Registration reminder of advising pros, cons

Story by Brittni Straseske, Staff Writer

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At a university that has four separate colleges, 80 degree programs and countless classes to choose from, it is easy to get lost in a four-year plan of classes. Advisers are here to help students navigate the waters of degree audits and graduation plans.

Students are assigned an adviser based on their major or minor. Vicki Whitledge, professor of actuarial science, said she thinks the job of an adviser is to provide accurate information for the students to make decisions regarding classes and their future.

“(The job) is one of just assistance because in the end the student does have to make the decisions for him or herself because it is their life and their academic career and then their career after academics,” Whitledge said.

Whitledge has 38 students assigned to her for advising. She said the past two weeks have been busy as students prepare to register for fall classes.

That number of advisees is fairly typical for most of the mathematics degree programs, Alex Smith, chair of the math department, said.

Smith estimated 80 percent of a professor’s job is teaching and 20 percent is the additional work, which is not limited to just advising.

“All that other stuff on top of teaching … gets crammed into there … and they’re probably doing 130 percent,” Smith said. “They make time (for advising) but it might be at the expense of a scholarship or committee work.”

Jennifer Steckel, a special education major, said while she has heard stories of bad advisers, she thinks it is most beneficial to have professors also act
as advisers.

“I think it works well if professors double as advisers because, that way, they have firsthand experiences and can share these with their advisees,” Steckel said. “I do believe that some professors can be too busy to have a large load of advisees, but a majority of them really care about their students.”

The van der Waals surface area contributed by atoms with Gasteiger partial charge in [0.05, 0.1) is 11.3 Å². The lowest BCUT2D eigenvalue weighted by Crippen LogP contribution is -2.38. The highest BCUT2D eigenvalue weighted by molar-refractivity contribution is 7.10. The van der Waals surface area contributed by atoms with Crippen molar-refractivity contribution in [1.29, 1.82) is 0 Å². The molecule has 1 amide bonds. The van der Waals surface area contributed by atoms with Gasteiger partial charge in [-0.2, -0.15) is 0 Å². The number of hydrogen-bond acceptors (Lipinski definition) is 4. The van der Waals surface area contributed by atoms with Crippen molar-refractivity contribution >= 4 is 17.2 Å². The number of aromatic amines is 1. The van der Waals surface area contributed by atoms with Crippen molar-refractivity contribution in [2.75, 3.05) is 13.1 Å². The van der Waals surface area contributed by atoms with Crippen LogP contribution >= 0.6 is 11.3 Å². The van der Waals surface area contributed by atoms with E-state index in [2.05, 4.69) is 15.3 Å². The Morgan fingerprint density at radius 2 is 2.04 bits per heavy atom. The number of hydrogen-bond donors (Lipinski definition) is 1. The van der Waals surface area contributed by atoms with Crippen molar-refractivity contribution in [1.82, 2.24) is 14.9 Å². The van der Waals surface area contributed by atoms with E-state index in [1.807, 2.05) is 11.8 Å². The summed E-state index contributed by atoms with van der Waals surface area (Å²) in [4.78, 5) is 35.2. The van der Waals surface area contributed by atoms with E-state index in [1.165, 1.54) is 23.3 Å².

Freshmen and sophomore students are required to meet with their adviser every semester in order to get their PAC code needed to register. After reaching a junior status, students aren’t required to check in.

Carter Smith, chair of the foreign language department, said even though it is not required, upper level students should still meet with their advisers.

“Students don’t take, in my experience, as much advantage of their adviser as they should,” he said. “I think they should come in to review any given semester … and then ask questions when they get closer to the end, not so much what they are taking but what they plan to do.”

Teresa Dallman, an education studies major, said though the system has worked for her, she feels many professors don’t have enough time to advise on top of other duties, such as research or advising an organization.

She credits her success with advising to a persistent attitude on her part, she said. Her boyfriend, however, has faced problems, she said. After submitting a request for graduation, and planning on graduating in May, he was told he was still 10 credits short of a degree. After talking to his adviser, he realized he would have to stay another semester, she said.

“This was a very frustrating and upsetting experience for him, and it was all due to poor advising,” Dallman said.

The college of business has taken steps to avoid mistakes like this. The Center of Academics, Development and Enrichment advises new students. Professional advisers sit down with students and plan out their schedule and form a four-year plan, said Diane Hoadley, dean of the college of business.

 

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